Digital detox: That’s what people in UK are doing to tackle web overload

  • PTI, London
  • Updated: Aug 05, 2016 11:43 IST
The latest craze to hit the UK is ‘digital detox’. (Shutterstock)

The latest trend to hit the UK is ‘digital detox’. Millions of people have tried to switch off from the internet as a ‘digital detox’ after feeling overloaded by the web, a new UK study said. The research by UK media and telecom regulator Ofcom found 34 per cent of internet users have taken a period of up to a month away from the web.

“The relationship is not simple. There are many benefits of spending time online, but also people are beginning to reflect on just how much this takes up of their daily lives and taking steps to redress the balance,” said Jane Rumble, Ofcom director of market intelligence.

The survey found that more than a third of people had taken a ‘digital detox’ at some point in the last year - suggesting about 15 million people in the UK have tried going offline - and 11 per cent had done so in the last week.

Ways of disconnecting varied with three in 10 saying they had gone on some form of digital detox holiday, with 16 per cent saying they had chosen a location with no internet access and 13 per cent that they had deliberately left their phone at home.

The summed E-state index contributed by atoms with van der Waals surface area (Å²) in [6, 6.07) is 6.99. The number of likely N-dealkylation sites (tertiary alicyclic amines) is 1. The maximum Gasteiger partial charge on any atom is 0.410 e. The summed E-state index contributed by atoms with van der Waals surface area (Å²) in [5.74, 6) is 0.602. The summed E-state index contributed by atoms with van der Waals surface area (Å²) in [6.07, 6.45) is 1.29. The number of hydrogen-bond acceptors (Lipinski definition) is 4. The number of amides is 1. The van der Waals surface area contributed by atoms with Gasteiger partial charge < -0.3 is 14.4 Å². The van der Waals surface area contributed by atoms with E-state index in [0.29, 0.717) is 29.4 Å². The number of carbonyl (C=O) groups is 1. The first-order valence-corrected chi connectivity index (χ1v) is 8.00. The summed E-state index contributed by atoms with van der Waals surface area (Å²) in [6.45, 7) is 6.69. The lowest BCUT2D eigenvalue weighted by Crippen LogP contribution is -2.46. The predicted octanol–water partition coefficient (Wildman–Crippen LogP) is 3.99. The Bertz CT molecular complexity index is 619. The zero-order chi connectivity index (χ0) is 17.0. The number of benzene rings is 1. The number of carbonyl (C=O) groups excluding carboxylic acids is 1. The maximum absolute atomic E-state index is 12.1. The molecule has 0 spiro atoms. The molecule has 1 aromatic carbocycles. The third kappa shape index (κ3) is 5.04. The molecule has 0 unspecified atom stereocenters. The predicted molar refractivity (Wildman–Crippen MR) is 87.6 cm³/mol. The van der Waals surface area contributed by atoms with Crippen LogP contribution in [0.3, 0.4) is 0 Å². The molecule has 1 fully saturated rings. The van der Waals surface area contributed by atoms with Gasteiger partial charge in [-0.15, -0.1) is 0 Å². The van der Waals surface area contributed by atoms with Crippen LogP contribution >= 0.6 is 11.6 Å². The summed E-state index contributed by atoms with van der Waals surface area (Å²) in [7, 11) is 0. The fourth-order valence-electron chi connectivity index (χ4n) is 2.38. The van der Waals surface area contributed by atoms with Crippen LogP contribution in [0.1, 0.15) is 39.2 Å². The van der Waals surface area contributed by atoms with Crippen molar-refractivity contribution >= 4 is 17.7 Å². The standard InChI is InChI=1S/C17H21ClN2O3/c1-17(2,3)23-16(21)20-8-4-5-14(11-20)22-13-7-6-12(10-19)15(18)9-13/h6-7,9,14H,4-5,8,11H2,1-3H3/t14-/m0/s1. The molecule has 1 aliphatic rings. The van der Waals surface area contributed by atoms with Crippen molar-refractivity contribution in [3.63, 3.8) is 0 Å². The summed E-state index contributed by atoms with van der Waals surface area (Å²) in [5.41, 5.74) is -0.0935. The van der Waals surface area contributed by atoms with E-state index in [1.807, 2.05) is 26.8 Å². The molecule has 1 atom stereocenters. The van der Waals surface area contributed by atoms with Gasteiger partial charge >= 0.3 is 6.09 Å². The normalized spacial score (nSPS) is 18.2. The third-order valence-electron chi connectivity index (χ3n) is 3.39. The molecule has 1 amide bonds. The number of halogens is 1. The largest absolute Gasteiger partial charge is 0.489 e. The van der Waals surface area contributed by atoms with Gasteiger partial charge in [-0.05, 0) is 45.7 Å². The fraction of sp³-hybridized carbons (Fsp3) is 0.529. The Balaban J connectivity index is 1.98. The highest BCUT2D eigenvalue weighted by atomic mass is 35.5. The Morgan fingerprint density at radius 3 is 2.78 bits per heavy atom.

Almost one in 10 went further and visited a place without even a telephone line.

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Ofcom, a UK media and telecom regulator, found in a research that as many as 34 per cent of internet users have made a conscious attempt to stay away from the web for up to a month. (Reuters/Stringer)

Those who took a digital detox generally said it was a positive experience, with a third saying they were more productive and a quarter saying they enjoyed life more.

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However, some found the experience disturbing, with 16 per cent saying they felt like they were missing out and 8 per cent saying they felt anxious.

The report, which surveyed 2,050 adults and 500 teenagers, found that more than a third find it difficult to disconnect and almost half said they felt lost when they could not access the internet, rising to 59 per cent of 16 to 24-year-olds.

Many of those surveyed were concerned about their obsession with the web.

Four in 10 think they spend too much time online, and 41 per cent said they spent more time online than they intended.

Nearly one in three said they missed out on time with family or friends and 13 per cent said they were late for work as a result of their internet use.

The Ofcom research also looked at how far connectivity has spread in the UK.

By the end of 2015, 9.2 million fixed broadband connections were superfast and 4G accounted for almost half of all mobile subscriptions, it found.

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